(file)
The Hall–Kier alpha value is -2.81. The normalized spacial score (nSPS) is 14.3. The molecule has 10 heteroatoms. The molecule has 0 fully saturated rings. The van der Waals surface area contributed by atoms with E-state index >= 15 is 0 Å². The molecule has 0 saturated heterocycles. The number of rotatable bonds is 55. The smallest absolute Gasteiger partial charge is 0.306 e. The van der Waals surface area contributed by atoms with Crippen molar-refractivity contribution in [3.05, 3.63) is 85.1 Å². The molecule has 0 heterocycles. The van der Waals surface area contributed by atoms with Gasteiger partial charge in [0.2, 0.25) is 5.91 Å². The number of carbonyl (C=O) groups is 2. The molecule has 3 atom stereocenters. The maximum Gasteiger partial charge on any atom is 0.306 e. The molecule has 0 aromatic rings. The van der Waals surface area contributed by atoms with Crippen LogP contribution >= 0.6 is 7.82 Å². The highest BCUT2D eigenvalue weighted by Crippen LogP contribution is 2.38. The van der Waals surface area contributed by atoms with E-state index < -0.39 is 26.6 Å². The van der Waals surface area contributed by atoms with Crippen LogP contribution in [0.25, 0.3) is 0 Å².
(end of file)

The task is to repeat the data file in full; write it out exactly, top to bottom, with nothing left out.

The Hall–Kier alpha value is -2.81. The normalized spacial score (nSPS) is 14.3. The molecule has 10 heteroatoms. The molecule has 0 fully saturated rings. The van der Waals surface area contributed by atoms with E-state index >= 15 is 0 Å². The molecule has 0 saturated heterocycles. The number of rotatable bonds is 55. The smallest absolute Gasteiger partial charge is 0.306 e. The van der Waals surface area contributed by atoms with Crippen molar-refractivity contribution in [3.05, 3.63) is 85.1 Å². The molecule has 0 heterocycles. The van der Waals surface area contributed by atoms with Gasteiger partial charge in [0.2, 0.25) is 5.91 Å². The number of carbonyl (C=O) groups is 2. The molecule has 3 atom stereocenters. The maximum Gasteiger partial charge on any atom is 0.306 e. The molecule has 0 aromatic rings. The van der Waals surface area contributed by atoms with Crippen LogP contribution >= 0.6 is 7.82 Å². The highest BCUT2D eigenvalue weighted by Crippen LogP contribution is 2.38. The van der Waals surface area contributed by atoms with E-state index < -0.39 is 26.6 Å². The van der Waals surface area contributed by atoms with Crippen LogP contribution in [0.25, 0.3) is 0 Å².